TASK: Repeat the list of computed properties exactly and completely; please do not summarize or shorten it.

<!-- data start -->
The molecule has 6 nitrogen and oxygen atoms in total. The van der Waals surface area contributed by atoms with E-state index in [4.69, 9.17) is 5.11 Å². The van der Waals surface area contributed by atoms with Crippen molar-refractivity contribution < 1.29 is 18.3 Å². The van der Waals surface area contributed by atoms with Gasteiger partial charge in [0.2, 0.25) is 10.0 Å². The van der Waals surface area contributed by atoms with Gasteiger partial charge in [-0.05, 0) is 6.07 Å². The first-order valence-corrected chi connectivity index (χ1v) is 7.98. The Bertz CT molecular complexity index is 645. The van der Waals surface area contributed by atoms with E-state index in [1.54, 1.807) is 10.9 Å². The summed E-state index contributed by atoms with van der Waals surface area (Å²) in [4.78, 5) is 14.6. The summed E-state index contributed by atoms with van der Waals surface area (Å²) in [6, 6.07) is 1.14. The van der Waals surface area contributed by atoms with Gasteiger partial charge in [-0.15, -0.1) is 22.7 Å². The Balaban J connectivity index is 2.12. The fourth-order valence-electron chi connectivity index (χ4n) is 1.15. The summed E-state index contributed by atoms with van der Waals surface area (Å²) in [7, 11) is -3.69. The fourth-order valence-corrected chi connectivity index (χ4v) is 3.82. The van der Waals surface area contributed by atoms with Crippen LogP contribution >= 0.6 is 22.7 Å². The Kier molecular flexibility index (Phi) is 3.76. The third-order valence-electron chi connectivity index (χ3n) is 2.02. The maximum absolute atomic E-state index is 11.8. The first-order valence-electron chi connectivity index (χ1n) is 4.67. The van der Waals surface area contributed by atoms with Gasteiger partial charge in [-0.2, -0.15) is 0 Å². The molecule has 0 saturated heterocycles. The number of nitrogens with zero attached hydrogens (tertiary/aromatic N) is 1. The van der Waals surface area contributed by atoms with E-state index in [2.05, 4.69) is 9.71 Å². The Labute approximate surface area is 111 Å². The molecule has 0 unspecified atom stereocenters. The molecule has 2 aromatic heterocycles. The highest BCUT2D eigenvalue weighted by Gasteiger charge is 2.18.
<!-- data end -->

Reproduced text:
The molecule has 6 nitrogen and oxygen atoms in total. The van der Waals surface area contributed by atoms with E-state index in [4.69, 9.17) is 5.11 Å². The van der Waals surface area contributed by atoms with Crippen molar-refractivity contribution < 1.29 is 18.3 Å². The van der Waals surface area contributed by atoms with Gasteiger partial charge in [0.2, 0.25) is 10.0 Å². The van der Waals surface area contributed by atoms with Gasteiger partial charge in [-0.05, 0) is 6.07 Å². The first-order valence-corrected chi connectivity index (χ1v) is 7.98. The Bertz CT molecular complexity index is 645. The van der Waals surface area contributed by atoms with E-state index in [1.54, 1.807) is 10.9 Å². The summed E-state index contributed by atoms with van der Waals surface area (Å²) in [4.78, 5) is 14.6. The summed E-state index contributed by atoms with van der Waals surface area (Å²) in [6, 6.07) is 1.14. The van der Waals surface area contributed by atoms with Gasteiger partial charge in [-0.15, -0.1) is 22.7 Å². The Balaban J connectivity index is 2.12. The fourth-order valence-electron chi connectivity index (χ4n) is 1.15. The summed E-state index contributed by atoms with van der Waals surface area (Å²) in [7, 11) is -3.69. The fourth-order valence-corrected chi connectivity index (χ4v) is 3.82. The van der Waals surface area contributed by atoms with Crippen LogP contribution >= 0.6 is 22.7 Å². The Kier molecular flexibility index (Phi) is 3.76. The third-order valence-electron chi connectivity index (χ3n) is 2.02. The maximum absolute atomic E-state index is 11.8. The first-order valence-electron chi connectivity index (χ1n) is 4.67. The van der Waals surface area contributed by atoms with Gasteiger partial charge in [-0.2, -0.15) is 0 Å². The molecule has 0 saturated heterocycles. The number of nitrogens with zero attached hydrogens (tertiary/aromatic N) is 1. The van der Waals surface area contributed by atoms with E-state index in [2.05, 4.69) is 9.71 Å². The Labute approximate surface area is 111 Å². The molecule has 0 unspecified atom stereocenters. The molecule has 2 aromatic heterocycles. The highest BCUT2D eigenvalue weighted by Gasteiger charge is 2.18.